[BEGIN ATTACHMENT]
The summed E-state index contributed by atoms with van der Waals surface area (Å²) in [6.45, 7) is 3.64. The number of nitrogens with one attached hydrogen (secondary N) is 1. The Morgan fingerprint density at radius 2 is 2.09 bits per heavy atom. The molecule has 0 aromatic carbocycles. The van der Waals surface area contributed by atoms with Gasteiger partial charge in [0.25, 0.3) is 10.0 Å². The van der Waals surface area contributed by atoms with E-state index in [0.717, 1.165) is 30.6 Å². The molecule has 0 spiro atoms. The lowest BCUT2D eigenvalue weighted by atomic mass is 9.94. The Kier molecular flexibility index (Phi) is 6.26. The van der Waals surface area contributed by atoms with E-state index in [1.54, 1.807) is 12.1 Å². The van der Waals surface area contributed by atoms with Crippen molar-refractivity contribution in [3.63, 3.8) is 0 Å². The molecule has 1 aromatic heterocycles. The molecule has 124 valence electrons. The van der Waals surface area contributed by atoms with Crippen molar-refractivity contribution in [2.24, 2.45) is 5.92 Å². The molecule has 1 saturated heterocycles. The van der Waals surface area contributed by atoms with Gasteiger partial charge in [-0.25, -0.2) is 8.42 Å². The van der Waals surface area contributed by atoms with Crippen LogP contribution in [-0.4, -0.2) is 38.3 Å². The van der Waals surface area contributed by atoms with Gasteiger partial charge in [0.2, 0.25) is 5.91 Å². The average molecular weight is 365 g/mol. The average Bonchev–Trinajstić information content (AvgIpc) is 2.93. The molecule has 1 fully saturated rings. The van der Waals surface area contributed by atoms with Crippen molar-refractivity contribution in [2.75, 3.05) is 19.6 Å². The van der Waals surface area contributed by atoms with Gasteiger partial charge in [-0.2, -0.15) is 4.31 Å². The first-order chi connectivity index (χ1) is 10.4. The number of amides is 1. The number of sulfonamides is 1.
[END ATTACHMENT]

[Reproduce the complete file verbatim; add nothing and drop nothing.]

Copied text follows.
The summed E-state index contributed by atoms with van der Waals surface area (Å²) in [6.45, 7) is 3.64. The number of nitrogens with one attached hydrogen (secondary N) is 1. The Morgan fingerprint density at radius 2 is 2.09 bits per heavy atom. The molecule has 0 aromatic carbocycles. The van der Waals surface area contributed by atoms with Gasteiger partial charge in [0.25, 0.3) is 10.0 Å². The van der Waals surface area contributed by atoms with E-state index in [0.717, 1.165) is 30.6 Å². The molecule has 0 spiro atoms. The lowest BCUT2D eigenvalue weighted by atomic mass is 9.94. The Kier molecular flexibility index (Phi) is 6.26. The van der Waals surface area contributed by atoms with E-state index in [1.54, 1.807) is 12.1 Å². The van der Waals surface area contributed by atoms with Crippen molar-refractivity contribution in [3.63, 3.8) is 0 Å². The molecule has 1 aromatic heterocycles. The molecule has 124 valence electrons. The van der Waals surface area contributed by atoms with Crippen molar-refractivity contribution in [2.24, 2.45) is 5.92 Å². The molecule has 1 saturated heterocycles. The van der Waals surface area contributed by atoms with Gasteiger partial charge in [-0.25, -0.2) is 8.42 Å². The van der Waals surface area contributed by atoms with Crippen LogP contribution in [-0.4, -0.2) is 38.3 Å². The van der Waals surface area contributed by atoms with Gasteiger partial charge in [0.2, 0.25) is 5.91 Å². The average molecular weight is 365 g/mol. The average Bonchev–Trinajstić information content (AvgIpc) is 2.93. The molecule has 1 fully saturated rings. The van der Waals surface area contributed by atoms with Crippen molar-refractivity contribution in [2.75, 3.05) is 19.6 Å². The van der Waals surface area contributed by atoms with Gasteiger partial charge in [-0.2, -0.15) is 4.31 Å². The first-order chi connectivity index (χ1) is 10.4. The number of amides is 1. The number of sulfonamides is 1.